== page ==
• 2014-03-17-12-03-05103719515
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2014-03-17-12-03-051037195151 2014-03-17-12-03-431950462502 2014-03-17-12-03-0718783117983 2014-03-25-03-03-024624616424

Suppose we raised our children with guidelines patterned after the Old Testament law. Instructions regarding where they can eat and where they can't might sound something like this:

Of the beasts of the field, and of the fishes of the sea, and of all foods that are acceptable in my sight you may eat, but not in the living room.

Of the hoofed animals, broiled or ground into burgers, you may eat, but not in the living room.

Of the cloven-hoofed animal, plain or with cheese, you may eat, but not in the living room.

Of the cereal grains, of the corn and of the wheat and of the oats, and of all the cereals that are of bright color and unknown provenance you may eat, but not in the living room.

Of the juices and other beverages, yes, even of those in sippy-cups, you may drink, but not in the living room, neither may you carry such therein.

Indeed, when you reach the place where the living room carpet begins, of any food or beverage there you may not eat, neither may you drink. But if you are sick, and are lying down and watching something, then may you eat in the living room.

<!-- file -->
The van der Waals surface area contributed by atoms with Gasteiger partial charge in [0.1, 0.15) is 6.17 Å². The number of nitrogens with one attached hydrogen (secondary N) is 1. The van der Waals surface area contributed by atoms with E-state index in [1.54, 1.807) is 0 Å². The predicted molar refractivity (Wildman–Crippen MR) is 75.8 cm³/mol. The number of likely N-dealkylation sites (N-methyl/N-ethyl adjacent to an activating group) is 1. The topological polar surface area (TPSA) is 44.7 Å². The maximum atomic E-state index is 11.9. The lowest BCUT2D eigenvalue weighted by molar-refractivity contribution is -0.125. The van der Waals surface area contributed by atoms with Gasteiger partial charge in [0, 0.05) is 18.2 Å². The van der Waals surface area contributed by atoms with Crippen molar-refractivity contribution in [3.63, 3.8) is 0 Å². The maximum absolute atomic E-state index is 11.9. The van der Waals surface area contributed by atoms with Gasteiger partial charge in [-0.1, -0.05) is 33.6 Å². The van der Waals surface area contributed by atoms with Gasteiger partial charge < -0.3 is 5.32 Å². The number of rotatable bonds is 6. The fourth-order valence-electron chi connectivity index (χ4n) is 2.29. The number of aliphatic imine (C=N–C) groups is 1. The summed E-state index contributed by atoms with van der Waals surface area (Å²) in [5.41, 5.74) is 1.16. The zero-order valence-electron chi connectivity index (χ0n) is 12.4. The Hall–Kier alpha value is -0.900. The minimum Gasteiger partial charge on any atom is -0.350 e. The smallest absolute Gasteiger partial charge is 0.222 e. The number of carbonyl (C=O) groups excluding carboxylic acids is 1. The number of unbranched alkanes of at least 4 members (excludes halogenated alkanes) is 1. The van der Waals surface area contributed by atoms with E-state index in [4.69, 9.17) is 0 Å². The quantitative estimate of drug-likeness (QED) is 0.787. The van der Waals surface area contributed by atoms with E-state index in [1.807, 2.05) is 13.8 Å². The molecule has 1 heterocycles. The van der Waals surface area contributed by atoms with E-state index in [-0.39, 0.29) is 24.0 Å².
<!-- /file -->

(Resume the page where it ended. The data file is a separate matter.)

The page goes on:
When I was a child, the rule may not have been worded quite that way, but the principle was surely in place. There were places where I was forbidden to go except in extreme or unusual circumstances.

The Jews of the Old Testament were in a similar situation. There was a place forbidden to them -- that special room in the tabernacle and later the temple called the Most Holy Place, the Holy of Holies. It represented the very presence of God and the punishment for entering was nothing short of death. The only exception took place on the Day of Atonement when the high priest alone entered -- and then only after the room was filled with the smoke of incense.

One of the things Jesus did for us on the cross was to open our access into God's presence. Have you considered the significance of the tearing of the veil in the temple when Jesus was on the cross (Matt. 27:51)? What once was forbidden has now been made available!

"...[W]e have confidence to enter the Most Holy Place by the blood of Jesus, by a new and living way opened for us through the curtain, that is, his body." (Hebrews 10:19-20, NIV)

You may still be restricted from eating in the living room, but going into the presence of God is now a possibility!

Have a great day!

Alan Smith